25318. It was not proposed to trunk it all the way along?
- Not for the whole width of the ship, as I understand, but round the two spiral staircases. That takes about one-third of the width of the bulkhead and leaves about two-thirds over which the water could flow.

25319. You were also asked this. Perhaps I had better read you the letter. In 1910 you were asked by Mr. Chantler: "I am to state that the following information, as supplied in a previous case by the builders of an unusually large steamer, which greatly facilitates the consideration of these cases, should be furnished, namely, curves of buoyancy, complete curves of load, of shearing force, and of bending movement as applicable to the ship when on the crest, and also in the trough of a wave of her own length, corresponding to the conditions of leaving port, and of arriving at the end of a voyage, with coals consumed." In reply to that letter you say: "With regard to curves of buoyancy and load, showing also curves of shearing force and bending movement mentioned in the second paragraph of your letter, following our usual practice, we have not made out this information in the form you desire to obtain, nor have we found it necessary to do so for previous large vessels, and, as you are no doubt aware, the calculation of it is a very laborious process, and would occupy at least three months. Accordingly, we trust you may be able to see your way not to press for this particular information." And, in fact, they did not press for it?
- They did not. May I say that the object of that information would be to supplement the basis on which the strength of the vessel is estimated, and which, I think, Mr. Archer mentioned as being represented by the weight displacement multiplied by the length and divided by 30. The effect of those data asked for would enable them to go into the question as to whether the 30 was exactly the correct figure or not.

25320. That might be a very important factor in determining the strength of a ship of this size?
- Yes, to the extent to which it departs from 30. Our experience is that it does not usually depart much.

25321. Anyhow, the view was taken then that the mere fact of much greater magnitude might in itself effect this problem?
- Not at all.

25322. I am not saying whether that is right or wrong, but evidently that was the view of the Marine Department of the Board of Trade at the time?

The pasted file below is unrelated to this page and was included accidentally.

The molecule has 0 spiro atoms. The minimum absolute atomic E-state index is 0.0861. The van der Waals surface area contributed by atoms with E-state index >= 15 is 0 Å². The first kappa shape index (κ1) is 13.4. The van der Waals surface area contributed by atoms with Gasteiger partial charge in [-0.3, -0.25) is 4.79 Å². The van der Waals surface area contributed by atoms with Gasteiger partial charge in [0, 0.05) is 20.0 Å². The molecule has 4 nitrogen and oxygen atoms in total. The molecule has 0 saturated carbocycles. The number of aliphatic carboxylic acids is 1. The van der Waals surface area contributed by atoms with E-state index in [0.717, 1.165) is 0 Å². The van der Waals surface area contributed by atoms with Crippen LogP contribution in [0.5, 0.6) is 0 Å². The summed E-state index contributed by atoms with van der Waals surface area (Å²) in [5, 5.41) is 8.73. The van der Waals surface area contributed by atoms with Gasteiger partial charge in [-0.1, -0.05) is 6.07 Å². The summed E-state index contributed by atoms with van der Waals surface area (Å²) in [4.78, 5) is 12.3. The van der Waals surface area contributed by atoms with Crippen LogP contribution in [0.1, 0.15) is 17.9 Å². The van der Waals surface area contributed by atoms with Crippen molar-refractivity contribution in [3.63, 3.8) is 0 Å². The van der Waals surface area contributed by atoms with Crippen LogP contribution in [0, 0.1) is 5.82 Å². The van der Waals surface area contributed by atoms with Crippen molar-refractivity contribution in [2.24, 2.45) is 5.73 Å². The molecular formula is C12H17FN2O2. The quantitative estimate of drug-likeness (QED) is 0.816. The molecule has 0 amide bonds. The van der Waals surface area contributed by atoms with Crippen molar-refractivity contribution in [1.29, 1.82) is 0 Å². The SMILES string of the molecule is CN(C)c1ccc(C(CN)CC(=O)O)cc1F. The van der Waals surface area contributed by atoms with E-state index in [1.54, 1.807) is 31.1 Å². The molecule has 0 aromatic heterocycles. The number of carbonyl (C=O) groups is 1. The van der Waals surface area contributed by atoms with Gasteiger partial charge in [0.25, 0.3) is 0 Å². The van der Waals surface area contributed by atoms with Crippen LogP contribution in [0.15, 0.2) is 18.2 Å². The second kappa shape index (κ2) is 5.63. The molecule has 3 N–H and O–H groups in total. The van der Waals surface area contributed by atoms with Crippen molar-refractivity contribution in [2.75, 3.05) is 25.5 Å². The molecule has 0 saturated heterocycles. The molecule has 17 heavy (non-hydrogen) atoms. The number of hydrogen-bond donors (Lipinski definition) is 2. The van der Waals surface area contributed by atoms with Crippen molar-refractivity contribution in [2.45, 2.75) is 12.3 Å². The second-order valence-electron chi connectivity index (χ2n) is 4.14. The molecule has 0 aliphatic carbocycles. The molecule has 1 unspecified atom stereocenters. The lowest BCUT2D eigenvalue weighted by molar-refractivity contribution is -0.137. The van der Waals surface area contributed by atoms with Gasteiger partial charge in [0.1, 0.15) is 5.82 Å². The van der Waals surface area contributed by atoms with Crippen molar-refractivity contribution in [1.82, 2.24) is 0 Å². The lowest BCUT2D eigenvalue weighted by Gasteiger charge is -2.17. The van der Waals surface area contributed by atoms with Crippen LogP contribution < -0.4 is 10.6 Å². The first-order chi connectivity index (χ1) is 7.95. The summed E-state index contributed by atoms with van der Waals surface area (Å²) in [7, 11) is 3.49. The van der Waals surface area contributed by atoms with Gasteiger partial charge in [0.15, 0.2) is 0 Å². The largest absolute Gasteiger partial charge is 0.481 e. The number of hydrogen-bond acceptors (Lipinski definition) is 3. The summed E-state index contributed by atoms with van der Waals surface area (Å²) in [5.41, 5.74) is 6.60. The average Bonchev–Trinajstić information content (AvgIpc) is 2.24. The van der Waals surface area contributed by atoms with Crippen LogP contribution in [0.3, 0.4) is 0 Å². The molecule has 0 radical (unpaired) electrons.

- I do not think that view would be held in the least.

25323. "I am to state that the following information as supplied in a previous case by the builders of an unusually large steamer, which greatly facilitates the consideration of these cases"?
- Certainly.

25324. Anyhow, the information was not supplied and they did not insist?
- It was not made out.

25325. I ought to have asked you this question. First of all, the Board of Trade took the view that your collision bulkhead by stepping did not quite comply with their regulation?
- Quite right.

25326. And to meet their view somewhat, you undertook to carry up the first bulkhead abaft the collision bulkhead a little higher?
- Quite right.

25327. The bulkhead immediately abaft the spiral staircase?
- Yes, abaft the upper part of the spiral staircase.

25328. Did that bulkhead in the "Titanic" vary in strength from any of the other bulkheads?
- It is on the same basis; that is, all the bulkheads in the "Titanic" were constructed on the same footing for scantlings.

25329. Have you any idea what weight of water might cause that bulkhead to give way at any point?
- It is not a question of the weight of water, but a question of the height of water. I tried to explain that before, if you remember.

25330. What height of water in relation to the height of bulkhead would reach either the bending or the breaking strain in the bulkhead?
- Any height at all will produce a certain amount of bending; the steel is flexible. But to produce a breaking strain, that is assuming the calculations that were made to be correct, it would take a head of water of about 150 feet to break the bulkhead.

25331. Have you considered the amount of bending that would be caused by different heads of water: take the height of the bulkhead?
- I think that one is about 52 or 53 feet - something like that anyway.

25332. Assume the water was up to 45 feet, with the flexibility of the steel, have you any idea to what extent it would cause a bend?
- I believe I have got out figures, but I have no recollection what they are.

25333. There would be a certain point reached by the bend which might cause a displacement of the rivets?
- That point would not be reached; it was nothing like enough to do that.

25334. Nothing like?
- Nothing like.

25335. Have you calculated what extent of bend there must be to displace rivets?
- Not for this particular case, but in most riveted structures it goes to something like 7/8ths of the ultimate breaking strength before the rivets give.